Government welcomes Theresa May's pledge to maintain common travel area with Ireland

The Government says it is "very aware of the potential economic opportunities that may arise for Ireland"

Government welcomes Theresa May's pledge to maintain common travel area with Ireland

Image: Stefan Rousseau / PA Wire/Press Association Images

Enda Kenny says Ireland will work to minimise some of the effects of a potential 'hard Brexit'.

The Government earlier welcomed today's speech by Theresa May, saying it provided 'greater clarity' on Britain's plans to leave the European Union.

In a major speech, Mrs May outlined her 12 priorities for negotiations with the EU, and confirmed her government's intention to leave the European single market.

She also addressed the relationship with Ireland, stressing that maintaining a common travel area with the Republic will be an "important priority in talks ahead".

In the Dáil, Enda Kenny said Ireland would play a major role in talks to protect itself from the effects of a harsh withdrawal.

He told deputies: "Ireland will contribute strongly to these negotiations on the basis of being a member of the European Union

"We will give the matter serious consideration because of the difficulties that will apply and the many economic reports that have indicated that Ireland will be one of the countries most adversely affected by a hard Brexit."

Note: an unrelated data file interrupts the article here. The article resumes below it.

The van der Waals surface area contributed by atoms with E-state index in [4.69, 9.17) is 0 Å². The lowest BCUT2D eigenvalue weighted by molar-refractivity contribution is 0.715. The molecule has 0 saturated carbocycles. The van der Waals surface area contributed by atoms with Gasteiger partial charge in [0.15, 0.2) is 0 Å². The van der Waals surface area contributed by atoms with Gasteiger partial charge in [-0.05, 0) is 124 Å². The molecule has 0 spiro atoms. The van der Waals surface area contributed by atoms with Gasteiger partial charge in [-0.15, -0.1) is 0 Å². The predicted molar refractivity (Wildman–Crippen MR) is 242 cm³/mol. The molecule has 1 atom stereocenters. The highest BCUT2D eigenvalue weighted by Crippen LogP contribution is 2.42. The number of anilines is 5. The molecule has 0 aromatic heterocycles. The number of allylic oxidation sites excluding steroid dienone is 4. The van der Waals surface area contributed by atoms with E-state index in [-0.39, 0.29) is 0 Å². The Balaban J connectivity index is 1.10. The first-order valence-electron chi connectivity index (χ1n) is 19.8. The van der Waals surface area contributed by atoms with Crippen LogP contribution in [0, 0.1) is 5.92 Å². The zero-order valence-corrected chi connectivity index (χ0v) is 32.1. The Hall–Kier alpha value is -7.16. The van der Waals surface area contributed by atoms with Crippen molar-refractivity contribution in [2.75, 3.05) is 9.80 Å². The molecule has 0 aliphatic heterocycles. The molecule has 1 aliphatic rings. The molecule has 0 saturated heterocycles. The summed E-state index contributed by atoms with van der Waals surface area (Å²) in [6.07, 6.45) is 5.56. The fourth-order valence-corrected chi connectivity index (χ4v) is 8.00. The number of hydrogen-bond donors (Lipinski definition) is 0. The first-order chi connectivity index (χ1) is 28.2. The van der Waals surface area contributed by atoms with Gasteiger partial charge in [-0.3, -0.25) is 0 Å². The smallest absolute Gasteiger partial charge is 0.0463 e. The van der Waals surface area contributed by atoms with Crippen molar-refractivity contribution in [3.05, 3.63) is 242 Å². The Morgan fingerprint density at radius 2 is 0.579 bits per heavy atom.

"Specific and historic relationship"

In a statement issued shortly after Mrs May's speech, the Irish Government said it shares Mrs May's goal to achieve the "closest possible future economic relationship for Britain with the EU".

The statement says: "Prime Minister May highlighted the specific and historic relationship between Britain and Ireland. In this context, she made clear that her priorities include maintaining the common travel area and avoiding a return to a hard border with Northern Ireland, both of which are welcome.  

"The alignment between our concerns regarding the economy and trade and the UK objective of the UK to have a close, and friction-free, economic and trading relationship with the EU, including with Ireland is also very important."

It also notes that the Government is carrying out "extensive" work to prepare for Brexit - highlighting the ongoing 'all-island Civic Dialogue process' and engagement with other EU leaders.

The statement also re-stresses that the Northern Ireland peace process will be a key priority in negotiations.

The Government says it is "very aware of the potential economic opportunities that may arise for Ireland, including in terms of mobile investment".

It explains: "Bids for the EU agencies currently located in London – the European Medicines Board and the European Banking Authority have already been announced and the State enterprise agencies are actively pursuing opportunities for increased investment, business and job creation in Ireland.

"The Government is under no illusion about the nature and scale of the Brexit challenge," the statement adds. "But it is ready."

Theresa May is due to meet Enda Kenny in Dublin later this month.